There is currently a lot of buzz in the US about ORCID and something called “SciENcv” – but what is SciENcv and what do you need to know about it?

SciENcv is a tool managed by the National Institutes of Health (NIH) that allows researchers to create a biographical sketch (biosketch) to submit with their grant proposals for funding from NIH, and it can now also be used when seeking funding from the National Science Foundation (NSF).

As of October 5, 2020 the National Science Foundation (NSF) will require researchers to submit a biosketch that meets specific format requirements as part of their grant proposal. Researchers are encouraged to use SciENcv to create biosketches, as SciENcv offers a NSF-approved tool that is integrated with ORCID. Researchers can connect their ORCID iD with their SciENcv profile in order to transfer data from their ORCID record into SciENcv by clicking a button, rather than having to manually retype all of their information.

Data that can be transferred from ORCID to SciENcv for NSF Biosketches includes:

  • Education = “professional preparation”
  • Employment = “Appointments”
  • Works = “Products” (For citations that have long author lists, an “Edit Authors” button is available when importing citations from ORCID, allowing users to condense author lists according to NSF specifications. See this video for more information.)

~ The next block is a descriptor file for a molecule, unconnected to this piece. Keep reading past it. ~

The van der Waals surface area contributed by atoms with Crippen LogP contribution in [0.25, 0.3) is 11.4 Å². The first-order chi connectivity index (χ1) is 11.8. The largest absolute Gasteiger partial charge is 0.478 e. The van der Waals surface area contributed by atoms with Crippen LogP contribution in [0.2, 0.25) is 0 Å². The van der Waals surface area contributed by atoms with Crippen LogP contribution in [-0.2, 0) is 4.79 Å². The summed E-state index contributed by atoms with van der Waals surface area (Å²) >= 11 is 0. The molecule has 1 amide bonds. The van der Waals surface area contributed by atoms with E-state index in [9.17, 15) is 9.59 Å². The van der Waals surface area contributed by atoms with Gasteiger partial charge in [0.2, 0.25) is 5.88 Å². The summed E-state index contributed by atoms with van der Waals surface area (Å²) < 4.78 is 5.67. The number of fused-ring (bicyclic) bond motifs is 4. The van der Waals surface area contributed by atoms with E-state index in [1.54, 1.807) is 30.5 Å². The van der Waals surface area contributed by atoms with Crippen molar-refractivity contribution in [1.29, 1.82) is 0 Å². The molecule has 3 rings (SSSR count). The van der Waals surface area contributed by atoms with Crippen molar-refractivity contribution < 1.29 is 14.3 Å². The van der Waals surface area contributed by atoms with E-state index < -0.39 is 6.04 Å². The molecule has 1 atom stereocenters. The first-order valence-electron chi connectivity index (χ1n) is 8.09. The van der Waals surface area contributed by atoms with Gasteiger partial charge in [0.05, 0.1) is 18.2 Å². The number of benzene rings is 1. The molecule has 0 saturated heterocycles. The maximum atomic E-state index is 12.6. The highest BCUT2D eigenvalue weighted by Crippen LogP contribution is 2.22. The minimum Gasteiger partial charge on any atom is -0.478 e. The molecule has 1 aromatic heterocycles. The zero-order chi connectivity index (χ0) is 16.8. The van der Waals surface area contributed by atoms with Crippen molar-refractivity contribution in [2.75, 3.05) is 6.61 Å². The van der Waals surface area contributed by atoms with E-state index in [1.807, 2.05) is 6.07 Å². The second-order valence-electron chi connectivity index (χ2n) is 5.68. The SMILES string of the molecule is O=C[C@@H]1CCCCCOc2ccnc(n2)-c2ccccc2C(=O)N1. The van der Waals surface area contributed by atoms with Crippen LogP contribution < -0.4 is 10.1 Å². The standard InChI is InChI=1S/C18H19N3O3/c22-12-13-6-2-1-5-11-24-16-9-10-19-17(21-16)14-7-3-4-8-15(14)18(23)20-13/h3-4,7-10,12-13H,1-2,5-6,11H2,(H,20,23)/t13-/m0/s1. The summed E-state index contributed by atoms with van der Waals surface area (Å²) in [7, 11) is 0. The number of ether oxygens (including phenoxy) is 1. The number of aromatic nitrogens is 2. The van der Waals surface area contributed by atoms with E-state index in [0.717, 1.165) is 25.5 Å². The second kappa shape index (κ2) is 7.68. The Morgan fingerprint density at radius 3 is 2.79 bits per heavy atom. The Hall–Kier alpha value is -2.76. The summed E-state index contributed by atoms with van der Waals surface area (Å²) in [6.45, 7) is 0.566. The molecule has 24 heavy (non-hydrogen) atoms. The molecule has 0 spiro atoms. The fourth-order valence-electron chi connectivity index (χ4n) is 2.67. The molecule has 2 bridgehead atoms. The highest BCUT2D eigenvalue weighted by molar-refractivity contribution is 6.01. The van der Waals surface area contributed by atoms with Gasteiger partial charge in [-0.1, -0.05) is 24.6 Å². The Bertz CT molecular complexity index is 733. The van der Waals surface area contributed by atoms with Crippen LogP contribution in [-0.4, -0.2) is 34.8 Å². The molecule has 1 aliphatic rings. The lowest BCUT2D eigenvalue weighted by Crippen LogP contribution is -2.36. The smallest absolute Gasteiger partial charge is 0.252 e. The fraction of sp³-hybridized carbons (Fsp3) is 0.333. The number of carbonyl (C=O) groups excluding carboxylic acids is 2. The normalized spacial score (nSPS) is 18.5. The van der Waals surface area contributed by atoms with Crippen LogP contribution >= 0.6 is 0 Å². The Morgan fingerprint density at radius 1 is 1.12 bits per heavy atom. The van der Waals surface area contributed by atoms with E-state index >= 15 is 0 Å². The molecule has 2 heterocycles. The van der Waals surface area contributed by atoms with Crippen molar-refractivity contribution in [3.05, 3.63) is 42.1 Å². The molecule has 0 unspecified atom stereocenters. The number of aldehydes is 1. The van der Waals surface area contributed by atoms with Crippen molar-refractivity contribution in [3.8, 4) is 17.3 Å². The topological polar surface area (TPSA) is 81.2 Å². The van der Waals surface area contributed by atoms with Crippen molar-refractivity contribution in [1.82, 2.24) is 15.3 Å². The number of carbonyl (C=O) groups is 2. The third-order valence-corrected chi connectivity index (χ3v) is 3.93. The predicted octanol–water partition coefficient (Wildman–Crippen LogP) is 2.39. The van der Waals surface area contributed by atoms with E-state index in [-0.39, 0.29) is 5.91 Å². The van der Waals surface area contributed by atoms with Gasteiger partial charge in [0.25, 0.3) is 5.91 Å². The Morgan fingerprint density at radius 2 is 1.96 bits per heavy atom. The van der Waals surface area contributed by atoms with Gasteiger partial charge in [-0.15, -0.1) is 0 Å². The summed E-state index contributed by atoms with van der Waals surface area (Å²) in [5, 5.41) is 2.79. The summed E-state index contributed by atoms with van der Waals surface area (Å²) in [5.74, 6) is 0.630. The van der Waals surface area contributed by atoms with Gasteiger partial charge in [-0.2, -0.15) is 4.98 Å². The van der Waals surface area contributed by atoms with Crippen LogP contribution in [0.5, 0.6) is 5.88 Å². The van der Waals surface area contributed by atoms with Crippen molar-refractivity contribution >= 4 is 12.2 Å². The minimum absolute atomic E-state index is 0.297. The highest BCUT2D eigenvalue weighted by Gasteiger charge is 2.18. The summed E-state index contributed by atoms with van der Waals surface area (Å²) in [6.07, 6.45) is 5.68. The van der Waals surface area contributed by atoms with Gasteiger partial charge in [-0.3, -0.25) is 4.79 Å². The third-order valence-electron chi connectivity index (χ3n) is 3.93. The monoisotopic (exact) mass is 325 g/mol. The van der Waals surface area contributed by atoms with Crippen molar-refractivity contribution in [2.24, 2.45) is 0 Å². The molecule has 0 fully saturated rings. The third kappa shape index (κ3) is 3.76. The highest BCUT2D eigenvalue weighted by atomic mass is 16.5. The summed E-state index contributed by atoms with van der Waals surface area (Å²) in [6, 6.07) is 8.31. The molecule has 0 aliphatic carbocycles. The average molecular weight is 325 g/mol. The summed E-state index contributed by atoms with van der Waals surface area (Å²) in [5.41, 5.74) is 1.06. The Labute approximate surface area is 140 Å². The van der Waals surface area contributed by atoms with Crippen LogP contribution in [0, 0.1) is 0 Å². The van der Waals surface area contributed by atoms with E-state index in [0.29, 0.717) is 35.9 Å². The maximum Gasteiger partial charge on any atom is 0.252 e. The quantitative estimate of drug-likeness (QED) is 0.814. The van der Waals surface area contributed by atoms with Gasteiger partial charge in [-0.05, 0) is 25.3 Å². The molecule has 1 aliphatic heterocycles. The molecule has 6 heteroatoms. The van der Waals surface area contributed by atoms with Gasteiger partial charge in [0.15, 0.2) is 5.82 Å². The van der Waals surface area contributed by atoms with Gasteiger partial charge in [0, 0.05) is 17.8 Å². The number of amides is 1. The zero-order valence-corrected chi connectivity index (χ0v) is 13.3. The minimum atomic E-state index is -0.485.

• Biography and Keywords = “Synergistic Activities”
  • Note: NSF is not currently importing funding information from ORCID to the SciENcv Biosketch, but researchers will be asked to fill out a separate “current and pending” grant awards document.

For NIH Biosketches, data that can be transferred from ORCID to SciENcv includes:

  • Biography = “Personal Statement”
  • Employment = “Positions and Honors”
  • Education = “Education/Training”
  • Works = “Personal Statement – Citations”
  • Funding =“Additional Information: Research Support and/or Scholastic Performance”

SciENcv asks researchers to enter information about their professional preparation, appointments, etc., as it relates to the grant they are applying for, and then it automatically creates a biographical sketch that meets the requirements of both NIH and NSF. Full NSF guidance is available in the NSF Proposal & Award Policies & Procedures Guide (PAPPG) and on the NSF Policy Office website.

Any data imported from ORCID into SciENcv becomes static and editable by the investigator within the SciENcv platform, from which a PDF can be generated for proposal submission. If applying for several grants, researchers can create multiple, different biographical sketches, all using ORCID to streamline the data reporting process. 

You can help your researchers prepare for the ORCID and SciENcv requirements by working with them to make sure their ORCID records are populated with relevant data and helping them navigate the SciENcv biographical sketch creation process. Researchers can give delegate access to administrators to help with biographical sketch creation on their behalf, so you may want to consider that option as well. For example, North Carolina State University has an excellent step-by-step guide for researchers on Using SciENcv to Create Your Biosketch, including tips on transferring data from ORCID. Feel free to use this as an example to create similar documentation for researchers at your own institution.